|WikiProject Christianity / Theology / Lutheranism / Calvinism||(Rated Start-class, Mid-importance)|
|To-do list for Ordo salutis:|
|Priority 1 (top)|
Very informative article. I'm rating it a C class article for content and clarity, though, there needs to be serious thought about reoganization. For example, the sequential list in the introduction needs to be stylistcially altered. Though the stylistic problems don't take too much away from how informative the article is. Ltwin (talk) 07:41, 6 November 2009 (UTC) Ok after a copy edit of the article, I'm reassessing it to B class. Ltwin (talk) 07:48, 6 November 2009 (UTC)
Most Common Order
Variants within Catholicism
This is a very good article, and I like the ease of comparison and the availability of many links. I do want to point out that the core disagreement between Calvin and Arminius was also a major point of disagreement between Luis de Molina and Domingo Banez, in specific ways so incredibly similar that I would describe Molinism as Arminianism plus the via media, and Banez-specific Thomism as Calvinism minus perseverance of the saints. To that end, perhaps there should be two Catholic lists with a bit of expansion for both of them. Banez and Molina each initiated an inquisition on the other, and most of the Jesuit Order was nearly expelled from the Catholic Church as a result of the controversy. In the end, no one was thrown out and the differences continued to be there, but people in positions of leadership weren't permitted to argue with each other anymore or try and have people expelled.
With that being said, the vast majority of lay Catholics are completely unaware of the controversy and none of the various opinions have any specific sway over their personal beliefs. Although for what it's worth, Jesuits sympathetic to Molina were primarily in charge of the modern Catechism and the Catholic Encyclopedia (online version is New Advent) leans extremely hard in a Molina-apologist direction when it comes to relevant content. On the other hand, most of the more prominent Protestant converts to Catholicism (at least those who are immediately featured in debates and on talk radio) tend to come from a Calvinist-supporting background and they try to help each other, and the Protestants they hope to convert, come to a familiarity with Thomism since it has so much in common with their current beliefs.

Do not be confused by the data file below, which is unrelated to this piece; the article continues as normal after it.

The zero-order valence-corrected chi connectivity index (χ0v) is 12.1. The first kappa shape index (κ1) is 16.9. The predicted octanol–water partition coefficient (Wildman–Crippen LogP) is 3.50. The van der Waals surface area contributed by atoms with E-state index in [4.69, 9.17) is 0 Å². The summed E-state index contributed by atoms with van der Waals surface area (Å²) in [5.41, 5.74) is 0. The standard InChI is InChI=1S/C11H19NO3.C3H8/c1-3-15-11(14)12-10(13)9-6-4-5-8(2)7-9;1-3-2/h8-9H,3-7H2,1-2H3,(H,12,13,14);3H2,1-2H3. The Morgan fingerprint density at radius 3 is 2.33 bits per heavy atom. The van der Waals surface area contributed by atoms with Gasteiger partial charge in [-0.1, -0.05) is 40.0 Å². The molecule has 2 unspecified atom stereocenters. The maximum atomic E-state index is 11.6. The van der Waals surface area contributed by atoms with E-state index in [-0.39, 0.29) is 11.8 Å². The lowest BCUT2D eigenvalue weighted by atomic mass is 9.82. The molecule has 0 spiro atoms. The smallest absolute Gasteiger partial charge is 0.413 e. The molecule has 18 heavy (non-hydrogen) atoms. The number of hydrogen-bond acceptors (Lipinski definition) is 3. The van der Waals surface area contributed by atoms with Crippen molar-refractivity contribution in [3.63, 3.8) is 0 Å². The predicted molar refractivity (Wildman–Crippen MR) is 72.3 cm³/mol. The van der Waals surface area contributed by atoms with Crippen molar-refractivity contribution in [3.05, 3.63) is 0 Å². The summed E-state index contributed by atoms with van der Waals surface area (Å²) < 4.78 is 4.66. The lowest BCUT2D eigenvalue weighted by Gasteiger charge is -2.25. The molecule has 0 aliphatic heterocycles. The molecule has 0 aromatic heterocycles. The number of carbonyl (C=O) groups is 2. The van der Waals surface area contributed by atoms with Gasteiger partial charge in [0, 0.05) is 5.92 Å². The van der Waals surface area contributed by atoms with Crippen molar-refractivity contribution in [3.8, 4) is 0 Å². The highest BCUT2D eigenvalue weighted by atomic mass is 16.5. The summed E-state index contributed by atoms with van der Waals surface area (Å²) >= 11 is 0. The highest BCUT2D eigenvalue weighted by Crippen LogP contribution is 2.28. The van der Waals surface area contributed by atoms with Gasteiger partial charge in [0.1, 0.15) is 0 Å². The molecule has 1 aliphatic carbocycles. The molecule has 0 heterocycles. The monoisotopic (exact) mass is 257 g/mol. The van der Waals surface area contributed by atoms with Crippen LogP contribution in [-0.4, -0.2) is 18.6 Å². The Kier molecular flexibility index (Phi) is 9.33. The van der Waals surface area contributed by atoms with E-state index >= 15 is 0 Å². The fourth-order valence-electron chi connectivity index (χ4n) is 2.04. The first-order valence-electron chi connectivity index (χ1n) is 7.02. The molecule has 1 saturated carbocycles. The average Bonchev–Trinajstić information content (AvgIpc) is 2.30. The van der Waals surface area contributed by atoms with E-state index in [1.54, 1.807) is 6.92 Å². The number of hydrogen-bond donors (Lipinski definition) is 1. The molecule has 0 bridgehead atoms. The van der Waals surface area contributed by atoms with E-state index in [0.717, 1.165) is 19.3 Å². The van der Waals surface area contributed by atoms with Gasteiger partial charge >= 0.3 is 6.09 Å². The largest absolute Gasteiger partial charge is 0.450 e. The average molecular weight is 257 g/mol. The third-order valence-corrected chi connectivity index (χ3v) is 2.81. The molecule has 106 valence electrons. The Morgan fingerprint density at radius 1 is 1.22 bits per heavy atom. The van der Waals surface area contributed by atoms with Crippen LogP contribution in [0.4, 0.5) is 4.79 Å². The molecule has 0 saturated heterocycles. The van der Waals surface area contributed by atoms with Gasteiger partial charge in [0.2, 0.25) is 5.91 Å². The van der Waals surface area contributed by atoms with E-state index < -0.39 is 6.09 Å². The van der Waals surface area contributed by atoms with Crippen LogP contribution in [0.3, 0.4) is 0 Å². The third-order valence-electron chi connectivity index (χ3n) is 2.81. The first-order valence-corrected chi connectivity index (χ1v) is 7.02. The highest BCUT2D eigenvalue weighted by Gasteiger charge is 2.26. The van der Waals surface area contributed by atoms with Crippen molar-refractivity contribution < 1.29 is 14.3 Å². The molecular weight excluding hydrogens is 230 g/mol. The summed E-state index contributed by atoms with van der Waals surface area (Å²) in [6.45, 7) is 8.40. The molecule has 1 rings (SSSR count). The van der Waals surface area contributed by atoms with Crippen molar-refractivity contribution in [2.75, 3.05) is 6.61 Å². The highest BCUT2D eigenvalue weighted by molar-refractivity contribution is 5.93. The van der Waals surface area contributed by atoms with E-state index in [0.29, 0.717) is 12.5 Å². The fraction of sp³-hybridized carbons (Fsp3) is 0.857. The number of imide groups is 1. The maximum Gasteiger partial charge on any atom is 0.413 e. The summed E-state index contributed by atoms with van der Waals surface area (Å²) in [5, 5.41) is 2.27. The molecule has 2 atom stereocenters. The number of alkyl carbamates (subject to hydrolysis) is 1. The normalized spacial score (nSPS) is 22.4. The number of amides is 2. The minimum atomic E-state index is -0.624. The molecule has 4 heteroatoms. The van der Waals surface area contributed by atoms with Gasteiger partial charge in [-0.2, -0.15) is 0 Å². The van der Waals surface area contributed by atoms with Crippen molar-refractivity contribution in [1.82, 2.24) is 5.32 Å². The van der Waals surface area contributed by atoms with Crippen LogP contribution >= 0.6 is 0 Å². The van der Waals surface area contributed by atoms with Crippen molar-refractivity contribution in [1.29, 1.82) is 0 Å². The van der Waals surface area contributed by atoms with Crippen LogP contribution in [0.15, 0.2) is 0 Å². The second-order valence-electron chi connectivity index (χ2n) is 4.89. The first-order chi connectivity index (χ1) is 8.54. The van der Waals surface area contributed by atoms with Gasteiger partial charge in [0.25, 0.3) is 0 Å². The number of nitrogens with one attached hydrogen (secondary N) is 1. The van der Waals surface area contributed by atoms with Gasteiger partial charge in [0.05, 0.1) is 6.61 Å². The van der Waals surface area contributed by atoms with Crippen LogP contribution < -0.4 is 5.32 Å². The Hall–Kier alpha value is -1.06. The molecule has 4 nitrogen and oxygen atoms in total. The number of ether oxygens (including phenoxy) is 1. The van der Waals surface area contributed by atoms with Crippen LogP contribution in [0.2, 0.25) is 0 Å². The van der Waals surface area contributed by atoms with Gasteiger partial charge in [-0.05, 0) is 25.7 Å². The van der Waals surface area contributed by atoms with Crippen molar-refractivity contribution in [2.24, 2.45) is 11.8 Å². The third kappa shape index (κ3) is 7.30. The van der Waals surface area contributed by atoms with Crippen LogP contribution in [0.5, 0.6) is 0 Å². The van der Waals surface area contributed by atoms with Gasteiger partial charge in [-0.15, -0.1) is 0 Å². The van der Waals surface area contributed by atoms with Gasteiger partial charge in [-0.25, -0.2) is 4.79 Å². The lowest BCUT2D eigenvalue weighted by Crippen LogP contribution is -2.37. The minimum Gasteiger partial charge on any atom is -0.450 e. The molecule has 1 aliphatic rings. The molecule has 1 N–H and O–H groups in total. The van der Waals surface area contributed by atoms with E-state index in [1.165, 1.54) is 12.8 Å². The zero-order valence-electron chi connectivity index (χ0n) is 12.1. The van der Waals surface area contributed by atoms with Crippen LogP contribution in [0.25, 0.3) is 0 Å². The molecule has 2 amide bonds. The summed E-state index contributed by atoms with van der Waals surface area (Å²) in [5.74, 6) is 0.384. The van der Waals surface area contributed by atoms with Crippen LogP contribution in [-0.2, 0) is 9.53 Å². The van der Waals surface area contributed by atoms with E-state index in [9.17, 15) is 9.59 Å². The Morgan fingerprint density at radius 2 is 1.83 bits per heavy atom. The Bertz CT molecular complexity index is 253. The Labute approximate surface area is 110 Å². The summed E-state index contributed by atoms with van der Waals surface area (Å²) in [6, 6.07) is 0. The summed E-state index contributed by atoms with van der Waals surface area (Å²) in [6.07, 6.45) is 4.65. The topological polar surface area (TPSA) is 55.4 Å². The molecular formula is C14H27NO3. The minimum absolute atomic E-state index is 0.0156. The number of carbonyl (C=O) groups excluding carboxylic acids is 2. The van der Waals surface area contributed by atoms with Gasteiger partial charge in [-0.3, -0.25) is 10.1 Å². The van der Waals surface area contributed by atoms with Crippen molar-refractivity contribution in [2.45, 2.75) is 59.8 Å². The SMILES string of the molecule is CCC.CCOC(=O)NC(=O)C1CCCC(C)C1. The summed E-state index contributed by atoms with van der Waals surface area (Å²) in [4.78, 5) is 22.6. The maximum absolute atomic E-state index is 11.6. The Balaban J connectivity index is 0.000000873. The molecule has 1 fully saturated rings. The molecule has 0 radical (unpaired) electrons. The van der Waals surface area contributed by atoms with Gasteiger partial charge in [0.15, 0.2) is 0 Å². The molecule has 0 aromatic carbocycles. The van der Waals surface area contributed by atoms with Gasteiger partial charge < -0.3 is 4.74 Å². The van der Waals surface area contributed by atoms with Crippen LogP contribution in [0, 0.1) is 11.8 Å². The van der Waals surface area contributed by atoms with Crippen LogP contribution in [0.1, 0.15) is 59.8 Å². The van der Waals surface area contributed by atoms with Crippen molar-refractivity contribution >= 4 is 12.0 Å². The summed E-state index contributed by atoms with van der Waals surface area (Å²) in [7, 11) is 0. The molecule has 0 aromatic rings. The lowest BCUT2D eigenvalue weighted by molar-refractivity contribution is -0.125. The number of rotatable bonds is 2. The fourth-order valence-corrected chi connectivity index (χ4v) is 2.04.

There are some other Catholic frameworks when it comes to this, but those are the two big ones. Perhaps there ought to be one main distinction between different types of Catholic ideas on the matter. — Preceding unsigned comment added by 188.8.131.52 (talk) 22:40, 11 November 2015 (UTC)
New content: Traditionalist column and criticism of Calvinism
Someone anonymously added a “traditionalist” column without citing any source(s) for it. Is this original research? I’m unaware of any denomination or Christian tradition known as “traditionalism”. Calling it that seems to imply that it’s the “right” view as opposed to all the denominational views, which throws off the neutral point of view in the article. The new section about opposition to Calvinism also seems to buck the neutral point of view and cites a bunch of Scripture instead of secondary sources, which seems to make it original research or at least makes this article into a secondary source rather than a tertiary one. I recommend we either add a citation to the “traditionalist” column or remove it, and that we remove the Bible verses from the criticism of Calvinism section (I don’t mind keeping the paragraph about Kevin Thompson and Leighton Flowers. If readers wish to know what biblical support Thompson and Flowers use they can consult the secondary sources. — Joey Day (talk·contribs) 17:33, 5 November 2017 (UTC)